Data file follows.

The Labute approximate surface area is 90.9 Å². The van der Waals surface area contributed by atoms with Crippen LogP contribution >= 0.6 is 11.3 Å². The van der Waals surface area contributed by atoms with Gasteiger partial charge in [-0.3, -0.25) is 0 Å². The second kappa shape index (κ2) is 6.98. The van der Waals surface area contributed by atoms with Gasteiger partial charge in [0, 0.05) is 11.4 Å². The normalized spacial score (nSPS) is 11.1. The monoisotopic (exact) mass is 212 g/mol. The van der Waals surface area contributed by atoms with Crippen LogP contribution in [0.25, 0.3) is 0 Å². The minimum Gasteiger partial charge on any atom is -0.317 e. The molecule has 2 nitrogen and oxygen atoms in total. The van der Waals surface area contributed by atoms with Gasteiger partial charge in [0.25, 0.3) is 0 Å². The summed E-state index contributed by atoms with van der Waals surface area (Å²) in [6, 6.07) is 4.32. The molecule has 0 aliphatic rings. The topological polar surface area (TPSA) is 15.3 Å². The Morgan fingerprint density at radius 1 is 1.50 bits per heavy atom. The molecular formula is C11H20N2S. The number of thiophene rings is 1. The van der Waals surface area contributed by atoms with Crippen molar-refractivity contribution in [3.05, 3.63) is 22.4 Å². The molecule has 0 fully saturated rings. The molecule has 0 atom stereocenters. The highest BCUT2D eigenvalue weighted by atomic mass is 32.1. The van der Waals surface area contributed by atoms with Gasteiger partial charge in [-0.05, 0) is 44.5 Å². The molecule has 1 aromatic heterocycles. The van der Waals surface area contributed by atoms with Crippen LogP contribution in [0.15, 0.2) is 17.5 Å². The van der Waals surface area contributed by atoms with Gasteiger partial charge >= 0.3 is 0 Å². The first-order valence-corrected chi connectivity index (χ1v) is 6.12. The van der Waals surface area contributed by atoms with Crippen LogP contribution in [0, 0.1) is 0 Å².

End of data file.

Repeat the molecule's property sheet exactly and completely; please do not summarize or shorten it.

The Labute approximate surface area is 90.9 Å². The van der Waals surface area contributed by atoms with Crippen LogP contribution >= 0.6 is 11.3 Å². The van der Waals surface area contributed by atoms with Gasteiger partial charge in [-0.3, -0.25) is 0 Å². The second kappa shape index (κ2) is 6.98. The van der Waals surface area contributed by atoms with Gasteiger partial charge in [0, 0.05) is 11.4 Å². The normalized spacial score (nSPS) is 11.1. The monoisotopic (exact) mass is 212 g/mol. The van der Waals surface area contributed by atoms with Crippen LogP contribution in [0.25, 0.3) is 0 Å². The minimum Gasteiger partial charge on any atom is -0.317 e. The molecule has 2 nitrogen and oxygen atoms in total. The van der Waals surface area contributed by atoms with Gasteiger partial charge in [0.25, 0.3) is 0 Å². The summed E-state index contributed by atoms with van der Waals surface area (Å²) in [6, 6.07) is 4.32. The molecule has 0 aliphatic rings. The topological polar surface area (TPSA) is 15.3 Å². The Morgan fingerprint density at radius 1 is 1.50 bits per heavy atom. The molecular formula is C11H20N2S. The number of thiophene rings is 1. The van der Waals surface area contributed by atoms with Crippen molar-refractivity contribution in [3.05, 3.63) is 22.4 Å². The molecule has 0 fully saturated rings. The molecule has 0 atom stereocenters. The highest BCUT2D eigenvalue weighted by atomic mass is 32.1. The van der Waals surface area contributed by atoms with Gasteiger partial charge in [-0.05, 0) is 44.5 Å². The molecule has 1 aromatic heterocycles. The van der Waals surface area contributed by atoms with Crippen LogP contribution in [0.15, 0.2) is 17.5 Å². The van der Waals surface area contributed by atoms with Gasteiger partial charge >= 0.3 is 0 Å². The first-order valence-corrected chi connectivity index (χ1v) is 6.12. The van der Waals surface area contributed by atoms with Crippen LogP contribution in [0, 0.1) is 0 Å².